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To Prescribe or Not to Prescribe? Atypical Antipsychotic Drugs in Patients with Dementia

Dilip V. Jeste, MD, Thomas Meeks, MD
Volume: 100 Issue: 10 October, 2007

Abstract:

Antipsychotic Drug Use and Mortality in Older Adults with Dementia


Gill SS, Bronskill SE, Normand ST, et al. Ann Intern Med 2007;146:775–786.


Recent data regarding strokes and mortality associated with atypical antipsychotic medications in older adults with dementia have caused considerable confusion and anxiety among patients and their families, clinicians, and researchers. This is an issue of clear public health significance. An estimated 4.5 million Americans have Alzheimer disease, and millions more have other forms of dementia.1 Psychosis affects about 40% of persons with Alzheimer disease,2 while up to 80% of dementia patients exhibit agitation.3 The consequences of these neuropsychiatric syndromes of dementia can include reduced quality of life for the patients, increased caregiver burden, a greater likelihood of patient institutionalization, and soaring medical costs; some studies also suggest an association of psychosis with more rapid clinical deterioration, and possibly death.4

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References:

1. Hebert LE, Scherr PA, Bienias JL, et al. Alzheimer disease in the US population: prevalence estimates using the 2000 census. Arch Neurol 2003;60:1119–1122.
 
2. Ropacki SA, Jeste DV. Epidemiology of and risk factors for psychosis of Alzheimer’s disease: a review of 55 studies published from 1990 to 2003. Am J Psychiatry 2005;162:2022–2030.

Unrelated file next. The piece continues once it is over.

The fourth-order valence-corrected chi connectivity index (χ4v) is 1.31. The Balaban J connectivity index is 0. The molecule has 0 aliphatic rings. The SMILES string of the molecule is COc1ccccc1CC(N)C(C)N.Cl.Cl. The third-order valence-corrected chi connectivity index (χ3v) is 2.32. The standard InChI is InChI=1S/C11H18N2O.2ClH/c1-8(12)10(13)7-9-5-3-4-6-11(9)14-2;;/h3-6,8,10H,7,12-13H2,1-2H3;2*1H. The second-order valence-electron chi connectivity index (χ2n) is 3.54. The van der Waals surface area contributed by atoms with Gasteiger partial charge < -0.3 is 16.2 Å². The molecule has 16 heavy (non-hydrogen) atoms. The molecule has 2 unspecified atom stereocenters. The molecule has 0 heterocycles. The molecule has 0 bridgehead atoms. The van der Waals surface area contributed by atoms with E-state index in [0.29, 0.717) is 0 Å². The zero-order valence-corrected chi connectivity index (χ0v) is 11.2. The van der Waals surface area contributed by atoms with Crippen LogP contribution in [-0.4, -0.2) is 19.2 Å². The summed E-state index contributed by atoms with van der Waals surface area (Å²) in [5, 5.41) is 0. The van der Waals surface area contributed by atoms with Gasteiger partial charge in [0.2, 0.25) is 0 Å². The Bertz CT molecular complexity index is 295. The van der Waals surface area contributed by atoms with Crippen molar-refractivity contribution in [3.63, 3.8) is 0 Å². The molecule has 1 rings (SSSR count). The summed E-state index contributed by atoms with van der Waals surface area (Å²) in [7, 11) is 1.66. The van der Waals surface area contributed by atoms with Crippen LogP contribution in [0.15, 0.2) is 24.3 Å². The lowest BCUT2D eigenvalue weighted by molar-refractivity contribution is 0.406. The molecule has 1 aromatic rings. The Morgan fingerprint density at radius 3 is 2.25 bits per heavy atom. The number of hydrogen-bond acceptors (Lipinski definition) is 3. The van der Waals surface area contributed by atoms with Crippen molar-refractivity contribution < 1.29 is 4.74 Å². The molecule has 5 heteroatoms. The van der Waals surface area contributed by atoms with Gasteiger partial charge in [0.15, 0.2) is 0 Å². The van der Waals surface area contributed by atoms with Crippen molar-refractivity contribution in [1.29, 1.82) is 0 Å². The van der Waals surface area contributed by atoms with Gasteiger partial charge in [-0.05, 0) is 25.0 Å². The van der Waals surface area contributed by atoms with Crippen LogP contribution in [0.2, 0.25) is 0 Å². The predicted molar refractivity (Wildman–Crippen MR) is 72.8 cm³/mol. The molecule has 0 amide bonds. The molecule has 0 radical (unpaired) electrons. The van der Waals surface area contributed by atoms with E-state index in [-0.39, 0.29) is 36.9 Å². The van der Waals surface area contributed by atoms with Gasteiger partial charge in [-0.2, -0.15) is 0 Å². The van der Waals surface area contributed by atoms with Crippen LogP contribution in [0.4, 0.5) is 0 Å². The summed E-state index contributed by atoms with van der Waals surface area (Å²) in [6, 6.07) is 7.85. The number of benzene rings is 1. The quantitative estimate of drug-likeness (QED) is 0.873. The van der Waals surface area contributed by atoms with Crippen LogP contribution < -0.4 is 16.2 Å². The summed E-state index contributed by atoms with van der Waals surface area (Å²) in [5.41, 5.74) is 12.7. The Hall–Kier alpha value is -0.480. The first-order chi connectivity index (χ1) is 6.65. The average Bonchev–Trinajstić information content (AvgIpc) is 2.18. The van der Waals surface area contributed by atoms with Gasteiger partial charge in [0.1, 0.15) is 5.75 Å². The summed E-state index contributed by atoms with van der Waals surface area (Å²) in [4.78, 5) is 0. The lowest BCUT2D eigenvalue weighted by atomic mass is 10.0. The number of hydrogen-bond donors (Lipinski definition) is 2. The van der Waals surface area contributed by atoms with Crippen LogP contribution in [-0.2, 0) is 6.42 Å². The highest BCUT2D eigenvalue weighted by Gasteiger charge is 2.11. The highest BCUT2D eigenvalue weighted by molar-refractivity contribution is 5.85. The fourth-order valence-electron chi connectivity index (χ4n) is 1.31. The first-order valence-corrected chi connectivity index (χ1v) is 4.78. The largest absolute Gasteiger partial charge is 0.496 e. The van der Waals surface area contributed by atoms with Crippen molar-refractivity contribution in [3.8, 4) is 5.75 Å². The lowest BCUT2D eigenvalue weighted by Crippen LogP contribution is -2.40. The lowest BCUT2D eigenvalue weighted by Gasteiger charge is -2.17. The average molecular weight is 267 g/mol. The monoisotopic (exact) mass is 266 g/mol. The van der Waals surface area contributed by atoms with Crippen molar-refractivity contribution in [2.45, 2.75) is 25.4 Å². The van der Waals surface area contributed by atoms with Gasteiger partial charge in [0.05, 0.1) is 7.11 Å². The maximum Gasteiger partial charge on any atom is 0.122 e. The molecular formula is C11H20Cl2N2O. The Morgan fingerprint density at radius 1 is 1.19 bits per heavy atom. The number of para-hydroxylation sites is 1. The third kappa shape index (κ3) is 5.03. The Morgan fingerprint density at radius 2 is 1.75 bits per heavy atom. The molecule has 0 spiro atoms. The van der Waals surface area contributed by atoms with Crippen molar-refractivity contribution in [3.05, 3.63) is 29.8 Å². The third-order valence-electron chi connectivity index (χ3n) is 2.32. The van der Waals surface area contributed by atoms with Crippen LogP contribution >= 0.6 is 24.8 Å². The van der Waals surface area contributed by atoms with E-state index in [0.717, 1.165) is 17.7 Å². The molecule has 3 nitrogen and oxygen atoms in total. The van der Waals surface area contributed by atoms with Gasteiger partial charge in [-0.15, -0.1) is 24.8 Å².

3. Jeste DV, Meeks TW, Kim DS, et al. Research agenda for DSM-V: diagnostic categories and criteria for neuropsychiatry syndromes in dementia. J Geriatr Psychiatry Neurol 2006;19:160–171.
 
4. Jeste DV, Blazer D, Casey DE, et al. ACNP White Paper on the use of antipsychotic drugs in elderly persons with dementia. Neuropsychopharmacology 2007; Jul 18, EPub ahead of print.
 
5. Weiss E, Hummer M, Koller D, et al. Off-label use of antipsychotic drugs. J Clin Psychopharmacol 2000;20:695–698.
 
6. Jeste DV, Rockwell E, Harris MJ, et al. Conventional versus newer antipsychotics in elderly patients. Am J Geriatr Psychiatry 1999;7:70–76.
 
7. Schneider LS, Dagerman K, Insel PS. Efficacy and adverse effects of atypical antipsychotics for dementia: meta-analysis of randomized, placebo-controlled trials. Am J Geriatr Psychiatry 2006;14:191–210.
 
8. Cohen-Mansfield J. Nonpharmacologic interventions for inappropriate behaviors in dementia: a review and critique. Am J Geriatr Psychiatry 2001;9:361–381.
 
9. Livingston G, Johnston K, Katona C, et al. Systematic review of psychological approaches to the management of neuropsychiatric symptoms of dementia. Am J Psychiatry 2005;162:1996–2021.
 
10. Wang PS, Schneeweiss S, Avorn J, et al. Risk of death in elderly users of conventional vs atypical antipsychotic medications. N Engl J Med 2005;353:2335–2341.
 
11. Nasrallah HA, White T, Nasrallah AT. Lower mortality in geriatric patients receiving risperidone and olanzapine versus haloperidol: preliminary analysis of retrospective data. Am J Geriatr Psychiatry 2004;12:437–439.
 
12. Gill SS, Bronskill SE, Normand ST, et al. Antipsychotic drug use and mortality in older adults with dementia. Ann Intern Med 2007;146:775–786.
 
13. Shakespeare W. The Life of Henry the Fifth. Boston, DC Heath & Co, 1896.

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